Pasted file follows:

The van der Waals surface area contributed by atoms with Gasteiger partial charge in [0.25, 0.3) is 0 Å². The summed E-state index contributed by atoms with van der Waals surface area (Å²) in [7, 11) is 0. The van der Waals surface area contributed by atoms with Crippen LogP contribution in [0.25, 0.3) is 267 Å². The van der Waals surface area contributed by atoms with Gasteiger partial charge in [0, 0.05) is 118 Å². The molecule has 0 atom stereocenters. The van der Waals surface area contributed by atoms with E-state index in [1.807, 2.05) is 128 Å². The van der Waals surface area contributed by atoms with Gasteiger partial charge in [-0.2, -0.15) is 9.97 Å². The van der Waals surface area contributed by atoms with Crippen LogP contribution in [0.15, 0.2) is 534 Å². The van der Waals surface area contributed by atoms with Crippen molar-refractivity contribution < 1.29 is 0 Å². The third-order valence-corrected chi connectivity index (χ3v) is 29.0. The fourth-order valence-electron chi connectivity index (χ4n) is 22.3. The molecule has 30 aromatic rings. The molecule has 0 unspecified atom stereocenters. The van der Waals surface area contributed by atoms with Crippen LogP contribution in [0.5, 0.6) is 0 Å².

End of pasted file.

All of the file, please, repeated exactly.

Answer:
The van der Waals surface area contributed by atoms with Gasteiger partial charge in [0.25, 0.3) is 0 Å². The summed E-state index contributed by atoms with van der Waals surface area (Å²) in [7, 11) is 0. The van der Waals surface area contributed by atoms with Crippen LogP contribution in [0.25, 0.3) is 267 Å². The van der Waals surface area contributed by atoms with Gasteiger partial charge in [0, 0.05) is 118 Å². The molecule has 0 atom stereocenters. The van der Waals surface area contributed by atoms with E-state index in [1.807, 2.05) is 128 Å². The van der Waals surface area contributed by atoms with Gasteiger partial charge in [-0.2, -0.15) is 9.97 Å². The van der Waals surface area contributed by atoms with Crippen LogP contribution in [0.15, 0.2) is 534 Å². The van der Waals surface area contributed by atoms with Crippen molar-refractivity contribution < 1.29 is 0 Å². The third-order valence-corrected chi connectivity index (χ3v) is 29.0. The fourth-order valence-electron chi connectivity index (χ4n) is 22.3. The molecule has 30 aromatic rings. The molecule has 0 unspecified atom stereocenters. The van der Waals surface area contributed by atoms with Crippen LogP contribution in [0.5, 0.6) is 0 Å².